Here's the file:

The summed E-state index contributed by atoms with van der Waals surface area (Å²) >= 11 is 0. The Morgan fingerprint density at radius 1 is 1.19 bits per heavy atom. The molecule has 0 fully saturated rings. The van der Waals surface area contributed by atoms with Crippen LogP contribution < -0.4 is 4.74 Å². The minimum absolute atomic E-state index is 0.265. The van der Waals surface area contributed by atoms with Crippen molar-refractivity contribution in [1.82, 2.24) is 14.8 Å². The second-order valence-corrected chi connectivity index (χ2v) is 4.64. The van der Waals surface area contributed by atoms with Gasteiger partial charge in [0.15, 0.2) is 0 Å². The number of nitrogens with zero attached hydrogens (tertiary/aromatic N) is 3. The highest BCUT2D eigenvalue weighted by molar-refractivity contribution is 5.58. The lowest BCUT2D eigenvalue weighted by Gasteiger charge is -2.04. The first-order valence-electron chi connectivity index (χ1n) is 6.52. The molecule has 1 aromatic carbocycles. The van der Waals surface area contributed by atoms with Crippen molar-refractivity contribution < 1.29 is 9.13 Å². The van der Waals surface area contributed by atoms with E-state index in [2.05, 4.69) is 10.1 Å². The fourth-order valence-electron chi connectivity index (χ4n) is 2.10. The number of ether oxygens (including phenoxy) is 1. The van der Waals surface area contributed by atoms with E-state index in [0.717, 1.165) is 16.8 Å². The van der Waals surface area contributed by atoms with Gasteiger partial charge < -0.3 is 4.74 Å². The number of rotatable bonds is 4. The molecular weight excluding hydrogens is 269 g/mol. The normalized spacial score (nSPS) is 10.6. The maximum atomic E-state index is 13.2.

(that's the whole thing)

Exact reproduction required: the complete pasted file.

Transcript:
The summed E-state index contributed by atoms with van der Waals surface area (Å²) >= 11 is 0. The Morgan fingerprint density at radius 1 is 1.19 bits per heavy atom. The molecule has 0 fully saturated rings. The van der Waals surface area contributed by atoms with Crippen LogP contribution < -0.4 is 4.74 Å². The minimum absolute atomic E-state index is 0.265. The van der Waals surface area contributed by atoms with Crippen molar-refractivity contribution in [1.82, 2.24) is 14.8 Å². The second-order valence-corrected chi connectivity index (χ2v) is 4.64. The van der Waals surface area contributed by atoms with Gasteiger partial charge in [0.15, 0.2) is 0 Å². The number of nitrogens with zero attached hydrogens (tertiary/aromatic N) is 3. The highest BCUT2D eigenvalue weighted by molar-refractivity contribution is 5.58. The lowest BCUT2D eigenvalue weighted by Gasteiger charge is -2.04. The first-order valence-electron chi connectivity index (χ1n) is 6.52. The molecule has 1 aromatic carbocycles. The van der Waals surface area contributed by atoms with Crippen molar-refractivity contribution < 1.29 is 9.13 Å². The van der Waals surface area contributed by atoms with E-state index in [2.05, 4.69) is 10.1 Å². The fourth-order valence-electron chi connectivity index (χ4n) is 2.10. The number of ether oxygens (including phenoxy) is 1. The van der Waals surface area contributed by atoms with E-state index in [0.717, 1.165) is 16.8 Å². The van der Waals surface area contributed by atoms with Gasteiger partial charge < -0.3 is 4.74 Å². The number of rotatable bonds is 4. The molecular weight excluding hydrogens is 269 g/mol. The normalized spacial score (nSPS) is 10.6. The maximum atomic E-state index is 13.2.